This in spite of a spate of negative economic news:

Instead, mortgage markets shrugged it off.

The general consensus among traders last week was that the Democratic White House will make every effort to ignite the economy and, if those efforts fail, it will try again. This bodes well for businesses and for the banking system and is one reason why mortgage rates dropped post-election.

This week, without much new data, markets should move on corporate earnings and momentum. It’s been a while since corporate earnings meant so much to mortgage rates.

U.S. businesses are the backbone of the economy, spending money on goods and services and employing 144 million Americans. When business is strong, more workers get hired who then, in turn, spend their money and force the hiring of even more workers.

It’s a self-reinforcing cycle so if retailers post better-than-expected numbers this week, expect stock markets to gain favor worldwide as investors chase returns. This will money to pull out from bond markets of all kinds — including mortgage-backed bonds.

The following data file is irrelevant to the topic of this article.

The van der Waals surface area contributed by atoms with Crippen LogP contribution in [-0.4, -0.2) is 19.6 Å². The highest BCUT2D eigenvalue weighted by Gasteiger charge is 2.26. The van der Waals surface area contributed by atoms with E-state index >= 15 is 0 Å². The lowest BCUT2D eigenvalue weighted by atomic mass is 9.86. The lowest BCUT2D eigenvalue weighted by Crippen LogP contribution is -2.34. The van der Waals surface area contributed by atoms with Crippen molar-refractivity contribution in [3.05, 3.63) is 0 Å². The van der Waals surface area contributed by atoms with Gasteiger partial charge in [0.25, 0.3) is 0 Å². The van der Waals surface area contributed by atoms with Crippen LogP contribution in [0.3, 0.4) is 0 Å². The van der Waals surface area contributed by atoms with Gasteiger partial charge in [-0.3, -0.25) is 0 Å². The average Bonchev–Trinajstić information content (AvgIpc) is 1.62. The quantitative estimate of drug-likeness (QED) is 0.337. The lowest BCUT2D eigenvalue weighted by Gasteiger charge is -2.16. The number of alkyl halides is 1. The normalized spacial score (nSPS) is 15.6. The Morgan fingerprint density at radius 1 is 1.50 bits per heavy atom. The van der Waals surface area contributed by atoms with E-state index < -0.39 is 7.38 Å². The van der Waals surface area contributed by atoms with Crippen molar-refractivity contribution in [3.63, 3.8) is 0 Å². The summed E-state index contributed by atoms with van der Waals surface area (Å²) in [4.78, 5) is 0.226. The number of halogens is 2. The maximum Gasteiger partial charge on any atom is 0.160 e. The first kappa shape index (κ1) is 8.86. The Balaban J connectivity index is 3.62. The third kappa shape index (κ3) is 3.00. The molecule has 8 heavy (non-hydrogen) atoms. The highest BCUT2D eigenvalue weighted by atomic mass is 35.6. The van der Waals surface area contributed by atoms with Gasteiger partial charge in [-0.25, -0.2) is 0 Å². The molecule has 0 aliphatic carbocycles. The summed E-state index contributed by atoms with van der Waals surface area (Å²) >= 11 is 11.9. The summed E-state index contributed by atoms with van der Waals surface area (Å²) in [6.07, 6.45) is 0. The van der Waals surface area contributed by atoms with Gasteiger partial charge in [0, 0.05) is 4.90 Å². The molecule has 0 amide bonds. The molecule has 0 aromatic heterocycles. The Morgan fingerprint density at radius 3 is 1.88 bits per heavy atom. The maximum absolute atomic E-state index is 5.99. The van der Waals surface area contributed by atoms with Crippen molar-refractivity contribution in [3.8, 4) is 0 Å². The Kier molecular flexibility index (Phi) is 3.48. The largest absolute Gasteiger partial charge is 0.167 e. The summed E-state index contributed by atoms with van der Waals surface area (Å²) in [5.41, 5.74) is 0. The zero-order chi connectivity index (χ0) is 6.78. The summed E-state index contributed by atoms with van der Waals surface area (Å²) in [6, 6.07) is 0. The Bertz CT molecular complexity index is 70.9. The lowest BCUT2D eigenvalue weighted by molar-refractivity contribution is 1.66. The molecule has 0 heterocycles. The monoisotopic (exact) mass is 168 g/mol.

Less demand for bonds causes mortgage rates to rise.

Also, look at Friday as a volatile trading day. Not only will October’s Retail Sales figures be announced, but Fed Chairman Ben Bernanke is sharing the stage with his European Central Bank counterpart, talking about monetary policy.

Word choice is a delicate matter on Wall Street so if Bernanke’s comments are viewed as too anti-inflation, or too pro-inflation, expect for mortgage rates to move by a lot. If you’re shopping for a mortgage right now, consider locking before Bernanke’s 9:00 AM speech.